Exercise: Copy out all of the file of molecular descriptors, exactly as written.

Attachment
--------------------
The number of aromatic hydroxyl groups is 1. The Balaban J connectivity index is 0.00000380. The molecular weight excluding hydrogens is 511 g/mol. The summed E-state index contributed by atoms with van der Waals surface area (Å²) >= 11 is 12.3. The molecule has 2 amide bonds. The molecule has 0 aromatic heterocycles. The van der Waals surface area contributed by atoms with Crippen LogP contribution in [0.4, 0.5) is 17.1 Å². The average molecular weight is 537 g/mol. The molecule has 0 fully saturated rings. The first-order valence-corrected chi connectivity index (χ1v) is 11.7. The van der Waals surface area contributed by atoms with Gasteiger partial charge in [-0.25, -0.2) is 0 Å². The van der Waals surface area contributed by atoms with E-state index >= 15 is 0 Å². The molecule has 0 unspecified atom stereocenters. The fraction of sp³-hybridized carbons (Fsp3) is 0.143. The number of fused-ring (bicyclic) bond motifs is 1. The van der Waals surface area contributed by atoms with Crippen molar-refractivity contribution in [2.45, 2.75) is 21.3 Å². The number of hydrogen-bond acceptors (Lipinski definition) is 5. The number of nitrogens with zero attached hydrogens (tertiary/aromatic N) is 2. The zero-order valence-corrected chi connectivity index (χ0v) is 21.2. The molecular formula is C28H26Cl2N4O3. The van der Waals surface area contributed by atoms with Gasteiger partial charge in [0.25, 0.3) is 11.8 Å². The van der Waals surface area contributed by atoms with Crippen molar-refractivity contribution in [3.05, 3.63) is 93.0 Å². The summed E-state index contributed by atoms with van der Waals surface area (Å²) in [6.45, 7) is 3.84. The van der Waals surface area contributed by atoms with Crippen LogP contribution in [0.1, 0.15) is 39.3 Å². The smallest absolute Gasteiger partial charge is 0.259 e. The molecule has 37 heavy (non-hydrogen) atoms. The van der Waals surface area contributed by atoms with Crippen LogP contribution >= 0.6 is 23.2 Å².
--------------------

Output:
The number of aromatic hydroxyl groups is 1. The Balaban J connectivity index is 0.00000380. The molecular weight excluding hydrogens is 511 g/mol. The summed E-state index contributed by atoms with van der Waals surface area (Å²) >= 11 is 12.3. The molecule has 2 amide bonds. The molecule has 0 aromatic heterocycles. The van der Waals surface area contributed by atoms with Crippen LogP contribution in [0.4, 0.5) is 17.1 Å². The average molecular weight is 537 g/mol. The molecule has 0 fully saturated rings. The first-order valence-corrected chi connectivity index (χ1v) is 11.7. The van der Waals surface area contributed by atoms with Gasteiger partial charge in [-0.25, -0.2) is 0 Å². The van der Waals surface area contributed by atoms with E-state index >= 15 is 0 Å². The molecule has 0 unspecified atom stereocenters. The fraction of sp³-hybridized carbons (Fsp3) is 0.143. The number of fused-ring (bicyclic) bond motifs is 1. The van der Waals surface area contributed by atoms with Crippen molar-refractivity contribution in [2.45, 2.75) is 21.3 Å². The number of hydrogen-bond acceptors (Lipinski definition) is 5. The number of nitrogens with zero attached hydrogens (tertiary/aromatic N) is 2. The zero-order valence-corrected chi connectivity index (χ0v) is 21.2. The molecular formula is C28H26Cl2N4O3. The van der Waals surface area contributed by atoms with Gasteiger partial charge in [0.25, 0.3) is 11.8 Å². The van der Waals surface area contributed by atoms with Crippen molar-refractivity contribution in [3.05, 3.63) is 93.0 Å². The summed E-state index contributed by atoms with van der Waals surface area (Å²) in [6.45, 7) is 3.84. The van der Waals surface area contributed by atoms with Crippen LogP contribution in [0.1, 0.15) is 39.3 Å². The smallest absolute Gasteiger partial charge is 0.259 e. The molecule has 37 heavy (non-hydrogen) atoms. The van der Waals surface area contributed by atoms with Crippen LogP contribution >= 0.6 is 23.2 Å².